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Young see risk in cocaine, tobacco.

Posted By -NO AUTHOR- On 09/01/1998 @ 1:00 am In Commentary | Comments Disabled

Another glorious victory
brought to you by the war on drugs.

Findings of the National Household Survey on Drug Abuse (NHSDA) were
released on August 21, 1998, by Donna E. Shalala. Notable in the report:

The percentage of youth (age 12-17) who perceive “great risk” in the
use of marijuana use continues its significant decline: those reporting
great risk in smoking marijuana once or twice a week decreased from 57%
to 54% between 1996 and 1997.

Interestingly, teens’ perception of “great risk” in using cocaine
once a month has declined from 72% to 54% since 1990. And tobacco? The
percentage of young people perceiving “great risk” in smoking a pack or
more of cigarettes a day has risen from 45% to 54% since 1985. In other
words, exactly the same proportion of young people — 54% — now
perceive exactly the same high risk level — “great” — in using
tobacco, marijuana, and cocaine at these drugs’ respective mid-range
usage levels.

The all-out anti-tobacco propaganda campaigning of recent years has
placed a truly massive cultural emphasis on the hazards of tobacco. At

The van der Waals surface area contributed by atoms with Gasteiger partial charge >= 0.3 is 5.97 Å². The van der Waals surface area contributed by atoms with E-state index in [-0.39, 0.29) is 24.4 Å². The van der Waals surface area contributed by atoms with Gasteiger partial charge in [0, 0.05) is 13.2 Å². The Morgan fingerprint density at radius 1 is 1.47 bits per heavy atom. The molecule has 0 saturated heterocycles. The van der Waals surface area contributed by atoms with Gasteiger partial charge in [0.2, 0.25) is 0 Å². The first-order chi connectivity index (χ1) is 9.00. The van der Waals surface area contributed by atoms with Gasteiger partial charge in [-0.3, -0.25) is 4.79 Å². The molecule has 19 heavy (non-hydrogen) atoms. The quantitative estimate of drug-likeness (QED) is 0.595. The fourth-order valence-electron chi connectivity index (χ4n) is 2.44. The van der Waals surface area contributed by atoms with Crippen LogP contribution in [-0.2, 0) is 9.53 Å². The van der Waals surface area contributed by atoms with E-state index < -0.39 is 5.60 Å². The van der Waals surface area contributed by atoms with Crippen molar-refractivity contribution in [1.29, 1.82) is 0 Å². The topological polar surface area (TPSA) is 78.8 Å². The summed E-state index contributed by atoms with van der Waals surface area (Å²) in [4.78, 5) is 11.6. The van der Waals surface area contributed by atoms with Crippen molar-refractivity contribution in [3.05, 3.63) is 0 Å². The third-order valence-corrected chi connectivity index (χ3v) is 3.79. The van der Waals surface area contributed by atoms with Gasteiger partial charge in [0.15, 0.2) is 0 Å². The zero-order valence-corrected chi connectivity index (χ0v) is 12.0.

the same time, the PR war against hard drugs has been taking a relative
breather. Result? The young have stopped distinguishing between the
danger level inherent in tobacco use and that inherent in cocaine use.
Just another shining example of our tax dollars at work, folks.

The message which parents and other responsible adults would like to
convey to the young, of course, is that choosing to use any or all of
these substances is a bad idea. But do we really want our kids unable to
discriminate between the respective danger levels of smoking crack and
smoking Marlboros?

A review of the NHSDA results is available here.

Clintons excommunicated
from “baby boomer” generation

“True, Bill Clinton and Hillary Rodham are from our generation –
postwar baby boomers. But they are not us any more.” The September 14
edition of Insight magazine features a slightly feverish cover piece by
Paul M. Rodriguez, “They Are Not Us!”, which attempts to
divest the Clintons of their memberships in the “baby boomer” club for
the crime of failing to grow up the way all their peers have done. I
have my doubts about his premise; I suspect the Clintons are not quite
as atypical of their demographic group as this article is eager to
claim. But far be it from me to discourage individual boomers like
Rodriguez from claiming the high ground of maturity and responsibility.
Check it out and see what you think.

Tools to fight deadbeat parents …
and get elected doing it

An article here a describes
states’ underutilization of legal penalties against deadbeats — parents
who owe and fail to pay child support. But this site isn’t content with
simply posting a piece of hard journalism on a significant subject: it
adds a kit of practical tools for taking the fight further. Scroll down
the page for a sample press release available for the use of
Congressional candidates who decide to address this issue in their
campaigns (a list of practical tips for such candidates appears down at
the bottom of the page). Keep scrolling down for a letter-to-the-editor